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1-800-Flowers’ Web Tweak Accidentally Grows Thorns

March 6th, 2011

The “polite” reference is a point made by multiple Web performance firms, and it may be the heart of this issue. The premise is that it allows a retailer to easily identify and isolate those bots, for the purpose of preventing conversion rates from becoming meaningless. If a search engine bot is hitting a site repeatedly, for example, it could make the conversion percentages plummet, as the analytics engine would interpret every visit as a customer.

Some services, such as Gomez, also self-identify their agents but sometimes let clients not self-identify, so the service can make sure its performance metrics are real. In other words, by not identifying your bots—or by using direct browser connections, which is what Keynote Systems typically does—you avoid this issue, but you also can ruin a retailer’s conversion calculations.

1-800-Flowers’ Pititto didn’t want to discuss the strategy behind moving bots to a different server, suggesting it was the wrong takeaway from this incident. “From our standpoint, this is less an issue of us or any retailer being unaware (of the implications of rerouting bots) and more an issue of the Pingdoms of the world being unable to accurately track actual uptime and, therefore, reporting inaccurate information,” Pititto said. “Our focus is not on improving their accuracy; rather, as always, maintaining 100 percent uptime for our customers.”

That’s a fair point, but other companies that track retail uptime were much less hesitant to comment on the bot-rerouting strategy itself.

“It looks like [Flowers] deliberately deflected robots when they thought it was a peak time,” said Dave Karow, a senior product manager at Keynote Systems, adding that doing such a move on purpose is unwise. “Deflecting low-value non-revenue traffic to the dungeon is short-sighted, extremely short-sighted. If they made this move on purpose, they did not understand the implications of what they were doing.”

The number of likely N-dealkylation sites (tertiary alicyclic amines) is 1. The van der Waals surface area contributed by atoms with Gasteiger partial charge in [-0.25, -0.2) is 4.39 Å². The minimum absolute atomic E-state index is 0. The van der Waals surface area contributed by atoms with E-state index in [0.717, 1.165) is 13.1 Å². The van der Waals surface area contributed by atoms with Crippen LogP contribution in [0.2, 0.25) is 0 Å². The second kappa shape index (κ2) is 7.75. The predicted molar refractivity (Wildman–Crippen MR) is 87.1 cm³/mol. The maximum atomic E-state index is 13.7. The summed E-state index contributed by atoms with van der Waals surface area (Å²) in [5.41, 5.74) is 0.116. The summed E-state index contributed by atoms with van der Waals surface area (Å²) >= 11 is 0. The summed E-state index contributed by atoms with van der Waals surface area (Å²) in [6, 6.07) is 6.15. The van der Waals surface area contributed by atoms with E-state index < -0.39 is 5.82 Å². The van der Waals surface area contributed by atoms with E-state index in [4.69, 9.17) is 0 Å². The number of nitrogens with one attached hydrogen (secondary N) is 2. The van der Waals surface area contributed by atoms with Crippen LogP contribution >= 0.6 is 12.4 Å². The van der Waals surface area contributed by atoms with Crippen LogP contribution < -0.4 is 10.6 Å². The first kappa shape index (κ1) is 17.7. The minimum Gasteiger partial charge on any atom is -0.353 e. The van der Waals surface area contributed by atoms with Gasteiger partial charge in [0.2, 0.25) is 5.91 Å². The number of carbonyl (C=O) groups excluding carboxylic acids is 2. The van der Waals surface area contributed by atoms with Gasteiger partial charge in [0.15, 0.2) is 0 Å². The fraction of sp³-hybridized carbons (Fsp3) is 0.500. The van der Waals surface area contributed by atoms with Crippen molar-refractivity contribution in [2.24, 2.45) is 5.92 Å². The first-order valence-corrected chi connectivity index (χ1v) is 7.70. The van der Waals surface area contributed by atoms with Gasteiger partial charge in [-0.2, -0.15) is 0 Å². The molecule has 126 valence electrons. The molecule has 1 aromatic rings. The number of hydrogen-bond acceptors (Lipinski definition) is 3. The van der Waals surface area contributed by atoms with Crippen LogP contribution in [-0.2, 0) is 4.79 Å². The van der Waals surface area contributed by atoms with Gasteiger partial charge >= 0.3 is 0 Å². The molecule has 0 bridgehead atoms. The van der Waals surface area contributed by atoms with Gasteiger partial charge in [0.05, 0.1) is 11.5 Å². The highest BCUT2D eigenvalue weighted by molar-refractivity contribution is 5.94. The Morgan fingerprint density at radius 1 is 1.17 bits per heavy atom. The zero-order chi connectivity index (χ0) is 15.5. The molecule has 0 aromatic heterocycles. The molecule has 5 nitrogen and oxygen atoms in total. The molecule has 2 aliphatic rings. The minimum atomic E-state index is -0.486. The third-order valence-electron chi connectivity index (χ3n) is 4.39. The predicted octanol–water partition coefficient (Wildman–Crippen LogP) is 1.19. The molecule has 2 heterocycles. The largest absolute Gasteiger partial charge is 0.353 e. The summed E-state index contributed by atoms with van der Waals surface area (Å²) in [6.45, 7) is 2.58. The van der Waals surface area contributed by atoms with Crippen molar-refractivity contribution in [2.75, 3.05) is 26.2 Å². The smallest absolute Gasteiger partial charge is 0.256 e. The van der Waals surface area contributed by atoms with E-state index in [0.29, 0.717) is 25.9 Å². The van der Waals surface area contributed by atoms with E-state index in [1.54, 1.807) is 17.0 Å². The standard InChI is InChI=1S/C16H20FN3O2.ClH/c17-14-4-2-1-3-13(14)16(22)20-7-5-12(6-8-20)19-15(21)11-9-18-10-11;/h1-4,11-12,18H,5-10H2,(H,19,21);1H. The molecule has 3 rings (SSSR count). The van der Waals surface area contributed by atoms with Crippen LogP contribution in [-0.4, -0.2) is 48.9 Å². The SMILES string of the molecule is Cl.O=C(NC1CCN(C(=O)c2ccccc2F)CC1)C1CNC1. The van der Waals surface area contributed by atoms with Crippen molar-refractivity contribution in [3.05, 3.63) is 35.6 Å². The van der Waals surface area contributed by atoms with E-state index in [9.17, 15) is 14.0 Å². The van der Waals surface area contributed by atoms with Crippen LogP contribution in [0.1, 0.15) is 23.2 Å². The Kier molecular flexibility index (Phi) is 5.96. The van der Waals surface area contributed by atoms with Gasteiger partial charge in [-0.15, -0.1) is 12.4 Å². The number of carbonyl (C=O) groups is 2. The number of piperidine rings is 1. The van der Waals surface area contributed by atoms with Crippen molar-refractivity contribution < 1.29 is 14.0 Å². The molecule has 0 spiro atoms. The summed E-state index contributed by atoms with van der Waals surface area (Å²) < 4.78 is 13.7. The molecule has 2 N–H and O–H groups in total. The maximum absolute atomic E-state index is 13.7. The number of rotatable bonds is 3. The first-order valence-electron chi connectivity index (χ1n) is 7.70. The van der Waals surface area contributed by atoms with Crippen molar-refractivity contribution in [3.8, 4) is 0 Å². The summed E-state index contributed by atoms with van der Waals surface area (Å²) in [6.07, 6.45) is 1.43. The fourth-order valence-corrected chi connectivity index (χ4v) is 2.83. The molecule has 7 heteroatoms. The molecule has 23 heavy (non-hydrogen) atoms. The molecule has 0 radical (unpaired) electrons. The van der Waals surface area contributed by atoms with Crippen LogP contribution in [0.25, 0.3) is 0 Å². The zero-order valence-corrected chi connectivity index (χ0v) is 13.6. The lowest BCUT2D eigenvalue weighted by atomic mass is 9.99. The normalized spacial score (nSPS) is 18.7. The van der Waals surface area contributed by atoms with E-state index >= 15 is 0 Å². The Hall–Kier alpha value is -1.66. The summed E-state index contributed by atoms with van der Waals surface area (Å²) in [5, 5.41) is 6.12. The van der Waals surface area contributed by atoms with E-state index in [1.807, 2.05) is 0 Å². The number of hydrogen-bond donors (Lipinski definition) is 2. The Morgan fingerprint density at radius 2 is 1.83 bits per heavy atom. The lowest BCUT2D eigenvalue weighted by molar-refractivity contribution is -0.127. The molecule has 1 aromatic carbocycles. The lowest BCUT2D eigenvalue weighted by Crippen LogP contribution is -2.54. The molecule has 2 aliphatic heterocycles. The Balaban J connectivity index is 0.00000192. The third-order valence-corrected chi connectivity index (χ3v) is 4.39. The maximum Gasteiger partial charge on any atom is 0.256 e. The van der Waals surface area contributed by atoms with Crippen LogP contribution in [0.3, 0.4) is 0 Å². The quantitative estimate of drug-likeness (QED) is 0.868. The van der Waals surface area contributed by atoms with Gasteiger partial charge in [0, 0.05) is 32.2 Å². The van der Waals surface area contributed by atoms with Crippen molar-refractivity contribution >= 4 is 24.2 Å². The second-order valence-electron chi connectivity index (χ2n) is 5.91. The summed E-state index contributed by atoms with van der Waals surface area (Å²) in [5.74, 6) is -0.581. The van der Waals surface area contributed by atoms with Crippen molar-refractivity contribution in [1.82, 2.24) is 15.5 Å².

When pushed for any legitimate reason to make such a move, Karow came up with a deliciously Machiavellian thought. “The only positive motivation for hosing Gomez and others,” he said, was to let your rivals have incorrect information on your Web performance. Some chains, the theory goes, will tweak their sites to keep up with or slightly better their competition. This type of bot-rerouting approach would cause competitors “to not push themselves while your customer still get a really fast performance.”

That said, Karow still concluded that letting the bots see the real thing is the best approach. “If they’re gaming the system, they should be treating the bots better” to get better performance stats to be publicized, to attract more customers.

Karow compared this technique to a Web velvet rope, where some chains—including Sephora and Home Depot—”start deflecting people to a light version of their site when they have high traffic. You don’t get a failure. With Home Depot, you don’t even know that it’s happened.”

Over at Web tracking firm Gomez, Chief Technology Officer Imad Mouline echoed Keynote’s opinion that rerouting bots could prove short-sighted. “It may have unintended consequences. The spidering types of services, they each have some type of value for the retailer,” Mouline said. “If you’re representing a different face, a different performance” to some visitors, you could end up being quite unhappy.


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